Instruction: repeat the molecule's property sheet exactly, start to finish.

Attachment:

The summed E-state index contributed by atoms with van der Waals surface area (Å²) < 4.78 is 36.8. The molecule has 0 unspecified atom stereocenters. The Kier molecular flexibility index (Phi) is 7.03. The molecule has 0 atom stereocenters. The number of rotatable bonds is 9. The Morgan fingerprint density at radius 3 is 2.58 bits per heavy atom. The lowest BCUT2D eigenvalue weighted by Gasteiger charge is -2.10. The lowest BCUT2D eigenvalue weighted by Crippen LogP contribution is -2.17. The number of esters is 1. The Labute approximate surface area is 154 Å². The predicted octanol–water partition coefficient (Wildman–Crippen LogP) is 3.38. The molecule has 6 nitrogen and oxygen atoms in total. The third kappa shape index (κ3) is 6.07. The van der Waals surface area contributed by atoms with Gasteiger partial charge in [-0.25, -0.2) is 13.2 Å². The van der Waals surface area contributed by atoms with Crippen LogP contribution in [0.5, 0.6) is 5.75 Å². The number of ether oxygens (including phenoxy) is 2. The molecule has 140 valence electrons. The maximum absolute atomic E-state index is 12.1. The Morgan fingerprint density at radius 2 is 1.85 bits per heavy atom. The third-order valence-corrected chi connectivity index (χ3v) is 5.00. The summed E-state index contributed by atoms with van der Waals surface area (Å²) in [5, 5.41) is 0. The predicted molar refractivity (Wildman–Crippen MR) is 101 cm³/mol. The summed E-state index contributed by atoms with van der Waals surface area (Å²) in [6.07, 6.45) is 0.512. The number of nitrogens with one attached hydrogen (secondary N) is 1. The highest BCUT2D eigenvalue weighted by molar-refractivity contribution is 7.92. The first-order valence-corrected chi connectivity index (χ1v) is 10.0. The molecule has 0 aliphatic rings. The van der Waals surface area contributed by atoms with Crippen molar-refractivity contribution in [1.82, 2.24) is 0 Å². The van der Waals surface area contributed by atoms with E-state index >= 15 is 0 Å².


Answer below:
The summed E-state index contributed by atoms with van der Waals surface area (Å²) < 4.78 is 36.8. The molecule has 0 unspecified atom stereocenters. The Kier molecular flexibility index (Phi) is 7.03. The molecule has 0 atom stereocenters. The number of rotatable bonds is 9. The Morgan fingerprint density at radius 3 is 2.58 bits per heavy atom. The lowest BCUT2D eigenvalue weighted by Gasteiger charge is -2.10. The lowest BCUT2D eigenvalue weighted by Crippen LogP contribution is -2.17. The number of esters is 1. The Labute approximate surface area is 154 Å². The predicted octanol–water partition coefficient (Wildman–Crippen LogP) is 3.38. The molecule has 6 nitrogen and oxygen atoms in total. The third kappa shape index (κ3) is 6.07. The van der Waals surface area contributed by atoms with Gasteiger partial charge in [-0.25, -0.2) is 13.2 Å². The van der Waals surface area contributed by atoms with Crippen LogP contribution in [0.5, 0.6) is 5.75 Å². The number of ether oxygens (including phenoxy) is 2. The molecule has 140 valence electrons. The maximum absolute atomic E-state index is 12.1. The Morgan fingerprint density at radius 2 is 1.85 bits per heavy atom. The third-order valence-corrected chi connectivity index (χ3v) is 5.00. The summed E-state index contributed by atoms with van der Waals surface area (Å²) in [5, 5.41) is 0. The predicted molar refractivity (Wildman–Crippen MR) is 101 cm³/mol. The summed E-state index contributed by atoms with van der Waals surface area (Å²) in [6.07, 6.45) is 0.512. The number of nitrogens with one attached hydrogen (secondary N) is 1. The highest BCUT2D eigenvalue weighted by molar-refractivity contribution is 7.92. The first-order valence-corrected chi connectivity index (χ1v) is 10.0. The molecule has 0 aliphatic rings. The van der Waals surface area contributed by atoms with Crippen molar-refractivity contribution in [1.82, 2.24) is 0 Å². The van der Waals surface area contributed by atoms with E-state index >= 15 is 0 Å².